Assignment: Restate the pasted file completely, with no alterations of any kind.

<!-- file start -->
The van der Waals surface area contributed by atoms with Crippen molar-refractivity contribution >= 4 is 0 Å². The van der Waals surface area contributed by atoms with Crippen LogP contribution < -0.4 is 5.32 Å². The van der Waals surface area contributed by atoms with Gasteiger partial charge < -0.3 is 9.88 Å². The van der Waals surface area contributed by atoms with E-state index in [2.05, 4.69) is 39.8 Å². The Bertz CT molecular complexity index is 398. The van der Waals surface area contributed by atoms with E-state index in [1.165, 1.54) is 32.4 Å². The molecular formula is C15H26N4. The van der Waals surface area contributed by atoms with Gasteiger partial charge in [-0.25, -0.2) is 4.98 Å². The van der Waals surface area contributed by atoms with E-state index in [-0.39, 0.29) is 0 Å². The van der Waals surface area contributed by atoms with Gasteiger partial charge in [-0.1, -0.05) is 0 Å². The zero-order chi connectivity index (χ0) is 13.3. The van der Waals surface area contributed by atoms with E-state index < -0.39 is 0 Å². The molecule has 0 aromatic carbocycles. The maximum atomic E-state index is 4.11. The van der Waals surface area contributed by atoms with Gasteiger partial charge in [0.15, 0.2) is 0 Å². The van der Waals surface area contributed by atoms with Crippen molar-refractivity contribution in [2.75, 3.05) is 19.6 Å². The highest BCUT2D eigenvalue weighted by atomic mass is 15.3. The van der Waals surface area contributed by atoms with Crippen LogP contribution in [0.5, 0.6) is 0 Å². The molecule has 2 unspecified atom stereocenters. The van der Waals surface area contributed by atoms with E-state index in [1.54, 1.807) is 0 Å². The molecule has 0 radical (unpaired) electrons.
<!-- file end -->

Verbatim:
The van der Waals surface area contributed by atoms with Crippen molar-refractivity contribution >= 4 is 0 Å². The van der Waals surface area contributed by atoms with Crippen LogP contribution < -0.4 is 5.32 Å². The van der Waals surface area contributed by atoms with Gasteiger partial charge < -0.3 is 9.88 Å². The van der Waals surface area contributed by atoms with E-state index in [2.05, 4.69) is 39.8 Å². The Bertz CT molecular complexity index is 398. The van der Waals surface area contributed by atoms with E-state index in [1.165, 1.54) is 32.4 Å². The molecular formula is C15H26N4. The van der Waals surface area contributed by atoms with Gasteiger partial charge in [-0.25, -0.2) is 4.98 Å². The van der Waals surface area contributed by atoms with E-state index in [-0.39, 0.29) is 0 Å². The van der Waals surface area contributed by atoms with Gasteiger partial charge in [-0.1, -0.05) is 0 Å². The zero-order chi connectivity index (χ0) is 13.3. The van der Waals surface area contributed by atoms with E-state index < -0.39 is 0 Å². The molecule has 0 aromatic carbocycles. The maximum atomic E-state index is 4.11. The van der Waals surface area contributed by atoms with Gasteiger partial charge in [0.15, 0.2) is 0 Å². The van der Waals surface area contributed by atoms with Crippen molar-refractivity contribution in [2.75, 3.05) is 19.6 Å². The highest BCUT2D eigenvalue weighted by atomic mass is 15.3. The van der Waals surface area contributed by atoms with Crippen LogP contribution in [0.5, 0.6) is 0 Å². The molecule has 2 unspecified atom stereocenters. The van der Waals surface area contributed by atoms with E-state index in [1.54, 1.807) is 0 Å². The molecule has 0 radical (unpaired) electrons.